Sonus faber Electa Amator III stand-mount loudspeaker

Sonus faber Electa Amator III

The loudspeaker features Sonus faber’s 28mm silk fabric dome tweeter that uses the company’s ‘Arrow Point’ Damped Apex Dome technology… but this time connected to the tweeter horn by three points instead of two, to hark back to the originals. This tweeter sits in a wooden rear acoustic chamber of its own, which is just visible from the rear port (bring a torch!). The 180mm mid-woofer is unique to the design, using a cellulose pulp cone with a matching dust cap instead of a phase plug. It uses a cabinet made from 25mm thick sheets of solid walnut, with three constrained damping layers.

As with all modern Sonus faber loudspeakers, the crossover comes in for special treatment. It uses the company’s patented anti-resonant Paracross technology, which is claimed to optimise phase and amplitude response “for optimal space/time performance”. This bristles with high-grade components, such as non-polarising capacitors from Clarity Cap and low-resistance inductors from Jantzen. The two drive units cross over at 2.5kHz.

You are almost immediately aware that you are in the presence of Italianate luxury with the Electa Amator III, arguably even more so than its predecessor from the 1980s. The puffy cheeks of the side panels of the Amator II are now removed to the leather-finished front baffle, and the rear driver is replaced by a rear port, but the basic layout remains almost identical. The additional luxury touch is the 30mm thick Carrara marble base plate (which echoes the marble base plate of the Amator III stand) and this is delineated from the Walnut side and top by a thin sheet of brass (similar in colour to the Sonus faber front logo and the bi-wire rear panel). In less design-capable hands this marbled base could look tacky, but here it just drips elegance. Yes, it means the Amator III isn’t going to fit snugly into some chintzy shag-pile throwback of a home, but if you own an Eames lounge chair and it doesn’t look out of place, the Amator III fits perfectly. A convex grille is also available for those who don’t like the look of drive units.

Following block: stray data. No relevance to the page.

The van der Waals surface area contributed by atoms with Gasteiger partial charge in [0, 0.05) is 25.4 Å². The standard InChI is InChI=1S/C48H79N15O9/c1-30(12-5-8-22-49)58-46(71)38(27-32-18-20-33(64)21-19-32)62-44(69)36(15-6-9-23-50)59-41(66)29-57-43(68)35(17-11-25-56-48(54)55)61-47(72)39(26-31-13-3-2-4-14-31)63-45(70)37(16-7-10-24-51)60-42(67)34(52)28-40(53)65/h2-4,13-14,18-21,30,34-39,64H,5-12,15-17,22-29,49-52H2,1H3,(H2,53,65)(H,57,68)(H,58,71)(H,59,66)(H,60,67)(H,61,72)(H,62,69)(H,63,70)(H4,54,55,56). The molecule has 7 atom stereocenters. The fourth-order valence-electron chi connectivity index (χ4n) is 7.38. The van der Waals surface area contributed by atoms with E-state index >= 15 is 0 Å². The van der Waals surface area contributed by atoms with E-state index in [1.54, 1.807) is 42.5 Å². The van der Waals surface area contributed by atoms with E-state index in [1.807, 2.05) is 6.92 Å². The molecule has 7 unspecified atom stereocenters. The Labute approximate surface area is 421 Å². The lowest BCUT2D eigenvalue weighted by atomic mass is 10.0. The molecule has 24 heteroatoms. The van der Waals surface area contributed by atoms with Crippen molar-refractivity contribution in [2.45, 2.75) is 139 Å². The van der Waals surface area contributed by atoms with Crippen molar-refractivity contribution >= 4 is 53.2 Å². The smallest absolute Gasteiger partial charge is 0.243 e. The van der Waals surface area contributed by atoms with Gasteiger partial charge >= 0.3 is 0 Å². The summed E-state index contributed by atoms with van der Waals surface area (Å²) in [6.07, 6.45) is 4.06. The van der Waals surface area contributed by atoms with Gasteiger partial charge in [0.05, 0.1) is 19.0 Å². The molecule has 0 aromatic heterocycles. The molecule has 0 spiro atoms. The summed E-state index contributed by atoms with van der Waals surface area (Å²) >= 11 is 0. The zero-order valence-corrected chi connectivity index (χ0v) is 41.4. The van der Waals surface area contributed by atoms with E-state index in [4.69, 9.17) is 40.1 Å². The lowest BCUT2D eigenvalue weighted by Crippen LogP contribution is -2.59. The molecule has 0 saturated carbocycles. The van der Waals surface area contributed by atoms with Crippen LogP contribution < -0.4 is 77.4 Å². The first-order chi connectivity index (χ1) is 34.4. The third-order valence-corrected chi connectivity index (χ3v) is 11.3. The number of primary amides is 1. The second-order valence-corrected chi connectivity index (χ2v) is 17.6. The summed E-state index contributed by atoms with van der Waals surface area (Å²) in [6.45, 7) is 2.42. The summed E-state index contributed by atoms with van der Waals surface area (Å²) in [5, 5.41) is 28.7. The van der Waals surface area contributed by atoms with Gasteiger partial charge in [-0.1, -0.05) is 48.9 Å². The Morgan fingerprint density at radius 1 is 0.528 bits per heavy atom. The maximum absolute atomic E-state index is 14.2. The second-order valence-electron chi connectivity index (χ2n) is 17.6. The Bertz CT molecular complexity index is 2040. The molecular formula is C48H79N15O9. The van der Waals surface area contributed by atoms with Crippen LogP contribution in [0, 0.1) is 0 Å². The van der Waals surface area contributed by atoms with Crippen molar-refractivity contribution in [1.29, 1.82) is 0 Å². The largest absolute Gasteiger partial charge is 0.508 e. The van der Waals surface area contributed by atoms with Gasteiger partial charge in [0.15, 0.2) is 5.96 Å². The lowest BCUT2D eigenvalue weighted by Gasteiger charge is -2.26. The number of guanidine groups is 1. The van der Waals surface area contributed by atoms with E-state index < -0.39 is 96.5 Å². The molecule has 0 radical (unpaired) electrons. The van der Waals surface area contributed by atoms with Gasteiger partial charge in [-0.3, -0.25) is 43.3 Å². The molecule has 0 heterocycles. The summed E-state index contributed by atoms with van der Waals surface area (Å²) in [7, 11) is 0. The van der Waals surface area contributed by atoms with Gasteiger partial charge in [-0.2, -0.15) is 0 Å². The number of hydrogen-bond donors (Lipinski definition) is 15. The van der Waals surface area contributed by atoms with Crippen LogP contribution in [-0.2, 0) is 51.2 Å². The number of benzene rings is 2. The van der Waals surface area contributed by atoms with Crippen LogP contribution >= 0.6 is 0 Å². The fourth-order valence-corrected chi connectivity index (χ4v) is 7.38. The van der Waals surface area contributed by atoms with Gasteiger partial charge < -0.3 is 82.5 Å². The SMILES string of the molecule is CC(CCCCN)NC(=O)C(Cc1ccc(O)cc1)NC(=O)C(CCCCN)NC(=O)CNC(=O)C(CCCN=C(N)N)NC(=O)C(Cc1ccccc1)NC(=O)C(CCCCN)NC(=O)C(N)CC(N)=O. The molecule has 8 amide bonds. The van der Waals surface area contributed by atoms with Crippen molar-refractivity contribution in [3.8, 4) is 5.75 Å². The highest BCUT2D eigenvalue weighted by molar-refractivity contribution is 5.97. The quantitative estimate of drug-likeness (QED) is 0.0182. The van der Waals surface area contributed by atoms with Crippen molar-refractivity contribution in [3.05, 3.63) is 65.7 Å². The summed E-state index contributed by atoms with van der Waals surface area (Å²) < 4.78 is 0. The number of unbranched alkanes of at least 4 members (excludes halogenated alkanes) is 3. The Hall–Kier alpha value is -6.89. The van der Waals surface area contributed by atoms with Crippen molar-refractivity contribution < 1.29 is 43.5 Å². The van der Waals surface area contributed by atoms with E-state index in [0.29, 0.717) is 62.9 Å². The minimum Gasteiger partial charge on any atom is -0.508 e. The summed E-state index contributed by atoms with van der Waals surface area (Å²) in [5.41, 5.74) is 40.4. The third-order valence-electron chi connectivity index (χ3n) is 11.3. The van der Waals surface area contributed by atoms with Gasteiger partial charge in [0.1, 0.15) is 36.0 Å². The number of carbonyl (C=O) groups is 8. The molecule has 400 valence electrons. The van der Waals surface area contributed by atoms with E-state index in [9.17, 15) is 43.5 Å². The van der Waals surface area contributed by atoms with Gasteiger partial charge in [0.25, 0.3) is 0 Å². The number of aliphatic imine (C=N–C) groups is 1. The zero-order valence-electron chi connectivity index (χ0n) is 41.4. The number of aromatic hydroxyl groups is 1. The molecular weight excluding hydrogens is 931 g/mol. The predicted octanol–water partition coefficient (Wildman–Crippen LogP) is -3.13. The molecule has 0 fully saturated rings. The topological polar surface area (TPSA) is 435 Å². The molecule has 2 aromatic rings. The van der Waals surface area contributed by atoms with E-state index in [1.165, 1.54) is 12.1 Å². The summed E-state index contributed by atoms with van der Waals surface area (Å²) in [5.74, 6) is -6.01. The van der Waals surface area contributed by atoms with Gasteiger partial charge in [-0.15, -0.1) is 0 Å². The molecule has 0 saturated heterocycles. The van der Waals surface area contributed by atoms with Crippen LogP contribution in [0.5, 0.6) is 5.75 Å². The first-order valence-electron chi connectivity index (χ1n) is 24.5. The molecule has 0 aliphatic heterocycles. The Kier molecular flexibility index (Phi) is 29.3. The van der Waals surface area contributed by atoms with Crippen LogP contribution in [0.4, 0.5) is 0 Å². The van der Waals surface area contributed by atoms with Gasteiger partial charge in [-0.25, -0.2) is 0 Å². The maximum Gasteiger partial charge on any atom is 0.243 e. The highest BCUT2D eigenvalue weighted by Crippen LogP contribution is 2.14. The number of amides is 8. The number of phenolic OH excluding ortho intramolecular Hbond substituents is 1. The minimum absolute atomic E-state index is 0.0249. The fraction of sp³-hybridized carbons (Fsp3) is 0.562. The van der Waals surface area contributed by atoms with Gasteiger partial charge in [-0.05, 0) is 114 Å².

Like its predecessors, the Electa Amator is designed to be relatively easy to drive, with an 88dB sensitivity and a nominal impedance of four ohms. This is more about quality than quantity and a good amplifier will drive these speakers well, rather than calling on a noted powerhouse. Curiously, Sonus faber recommends the speakers and the listener each sit at the vertices of an equilateral – rather than isosceles – triangle. This makes for a very near-field listening position, but in fairness it works. The more commonplace isosceles triangle (with the listener at the apex and the loudspeakers at each base vertex) works too, but in fairness to Sonus faber I tried the equilateral positioning and it worked better. This does need a room where there can be a good metre or so from the rear and side walls, and similar behind the listener’s head, but the performance is well suited here.

The loudspeaker harks back to past glories in a hint of old-school Sonus faber warmth; there’s a silken refinement to the midrange and upper registers that really brings out the richness and sublime nature of voices and acoustic instruments. Sonus faber was always really good at making a violin sound beautiful and there is no change here; Ruggiero Ricci’s violin playing on Paganiniana [Water Lily LP] is never less than sonorous and precise, but here takes on a masterful quality. In truth, I’m a bit ‘hot and cold’ on this album; it’s beautifully recorded but so close mic’d it rarely lets the musicianship shine through. Here, however, the beauty of the recording, the tonality of the instrument and the quality of the playing all meet in between the loudspeakers. This kind of sound is classic-era Sonus faber, but with more tonal accuracy and modern-day speaker honesty to keep going in today’s world, meaning that violin sounds more like a violin and less like the sonic equivalent of a masterly oil painting of a violin.

blog comments powered by Disqus

Featured Articles